When using the line tool or shift+clicking with a brush, I expect the lines to be built out of segments that are as equally-sized as possible so that the lines appear as straight as possible, but Aseprite produces rather irregular lines:
Dark blue: correct line segments, where the length of the segment matches the expected segment length for that slope.
Red: incorrect/irregular line segments, shorter or longer than expected.
This makes the lines appear less straight than they could be, and I have to either hand-draw the line segments myself or edit Aseprite’s results to get straight, clean lines.
This appears to be a fairly common issue (I saw similar problems in GIMP, Photoshop, and Tiled) and I suspect it’s an artefact of Bresenham line algorithm’s error accumulation reaching the limit at weird times. For most slopes irregular line segments are to be expected so they’re less noticeable, but for lines like this, with 1:n or n:1 slopes, the irregularity is very noticeable, and makes a big difference for pixel art.
Yeah it’s a problem with the line tool. Related issue: Ability to snap line tool to more angles · Issue #1641 · aseprite/aseprite · GitHub
I think rather than snapping to angles, I think a pixel-perfect mode for the line where it can only draw equal sized step lines would be a good solution.
Hi there actually it was something I was playing a lot in the past, I came to the conclusion that the line algorithm used in most programs (including Aseprite now) is the best one (?) to draw continuous lines (e.g. the regular freehand stroke, or one line after the other). (Where the starting error of the Bresenham algorithm depends on the width+height of the line instead of starting in 0).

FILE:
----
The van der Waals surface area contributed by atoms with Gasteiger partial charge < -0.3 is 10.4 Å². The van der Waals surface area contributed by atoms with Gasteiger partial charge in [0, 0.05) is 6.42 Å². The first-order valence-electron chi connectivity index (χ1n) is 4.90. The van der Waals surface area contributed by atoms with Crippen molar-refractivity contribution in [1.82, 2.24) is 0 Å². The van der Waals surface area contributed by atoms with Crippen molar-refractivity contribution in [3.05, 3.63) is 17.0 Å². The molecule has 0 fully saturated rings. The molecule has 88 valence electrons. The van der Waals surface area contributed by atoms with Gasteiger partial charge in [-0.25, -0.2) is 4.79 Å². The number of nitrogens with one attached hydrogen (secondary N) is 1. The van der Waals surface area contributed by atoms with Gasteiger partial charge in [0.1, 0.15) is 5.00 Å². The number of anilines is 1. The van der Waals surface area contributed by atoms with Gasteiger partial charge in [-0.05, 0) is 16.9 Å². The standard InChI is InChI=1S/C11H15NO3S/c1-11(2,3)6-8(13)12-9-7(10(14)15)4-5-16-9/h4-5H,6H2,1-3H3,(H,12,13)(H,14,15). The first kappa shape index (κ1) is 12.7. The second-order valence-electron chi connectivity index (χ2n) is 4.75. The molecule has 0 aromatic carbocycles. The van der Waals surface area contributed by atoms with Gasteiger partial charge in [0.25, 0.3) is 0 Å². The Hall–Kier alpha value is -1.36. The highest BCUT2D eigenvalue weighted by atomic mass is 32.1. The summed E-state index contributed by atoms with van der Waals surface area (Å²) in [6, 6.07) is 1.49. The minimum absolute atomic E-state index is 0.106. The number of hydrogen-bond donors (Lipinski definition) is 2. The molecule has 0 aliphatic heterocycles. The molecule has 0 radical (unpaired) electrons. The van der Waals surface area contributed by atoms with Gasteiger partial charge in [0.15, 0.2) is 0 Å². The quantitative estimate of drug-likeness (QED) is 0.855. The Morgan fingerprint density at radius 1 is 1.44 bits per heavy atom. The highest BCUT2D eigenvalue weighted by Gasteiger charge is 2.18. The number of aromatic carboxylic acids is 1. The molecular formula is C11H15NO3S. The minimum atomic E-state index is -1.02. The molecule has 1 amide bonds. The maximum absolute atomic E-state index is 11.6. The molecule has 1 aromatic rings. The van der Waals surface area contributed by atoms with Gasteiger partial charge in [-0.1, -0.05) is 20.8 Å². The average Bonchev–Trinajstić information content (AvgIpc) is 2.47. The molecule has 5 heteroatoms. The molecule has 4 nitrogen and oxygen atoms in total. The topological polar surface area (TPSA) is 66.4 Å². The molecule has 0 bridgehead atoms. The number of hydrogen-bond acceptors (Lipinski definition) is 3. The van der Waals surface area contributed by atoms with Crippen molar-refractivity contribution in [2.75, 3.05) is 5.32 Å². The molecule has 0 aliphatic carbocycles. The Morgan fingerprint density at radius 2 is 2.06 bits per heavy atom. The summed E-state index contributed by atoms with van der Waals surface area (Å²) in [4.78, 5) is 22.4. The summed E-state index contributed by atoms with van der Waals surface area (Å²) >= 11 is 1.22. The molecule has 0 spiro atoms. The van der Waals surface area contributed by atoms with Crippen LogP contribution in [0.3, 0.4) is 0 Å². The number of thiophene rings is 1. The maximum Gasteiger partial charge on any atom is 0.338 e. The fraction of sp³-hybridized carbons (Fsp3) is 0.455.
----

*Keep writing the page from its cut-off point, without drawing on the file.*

I think we need some kind of switch to use perfect lines or not in these cases.
A comment about the current line algorithm in the code:
// Useful to create continuous lines (you can draw from one point to
// another, and continue from that point to another in the same
// angle and the line will look continous).
The lead dev of Tiled was working on this issue earlier (hearing about that is what prompted me to post this) and seems to have arrived at a rather good solution that changes the starting error based on the slope of the line:
The starting error change leads to the line halting early, hence the extension of the target y coordinate by 1.
I played around with it and I think the results are quite satisfactory:
Tiled’s algorithm deals with the error a little differently (and did so even before this change), but perhaps there’s something useful you can find in their code.
I will try to show the problem with the “perfect blocks” pixel algorithm:
In all cases the lines are painted with a rectangle of 9x3 from top-left to bottom-right. The first case is the “perfect blocks” (3 blocks of 3x1 that makes the 9x3 line). If you see, the line itself is perfect, but these blocks cannot be put together to form a continuous line, e.g. Pencil tool, Shift+click to draw 3 lines of the same size/slope to continue the stroke).
In the second case (the current Aseprite algorithm, and most regular painting programs), you can see how the line looks uniform (the same process). But isolated it doesn’t make too much sense.
So, in the past we have used the “perfect blocks” but it brought this issue.
What can we do? Basically this cannot be solved automatically by an algorithm, it depends on the use case. Some users are expecting to draw regular continuous lines (Shift+clicking, or just using one end point as starting point of the next line), the current algorithm fits that case. And other users are expecting lines with “perfect blocks” (generally useful when drawing just one line or using as starting point the next expected point in the line).
At the moment the only way to use this “perfect blocks” mode in Aseprite is using Snap to Grid and configuring the grid appropriately:
We should offer an easier way to access to this functionality (maybe an option/checkbox in the context bar (“Pixel Perfect”?), or something like that for the Line tool).
I have personally found use cases for the “imperfect” lines, so I agree that having a toggle for different line generation modes would be the best option :>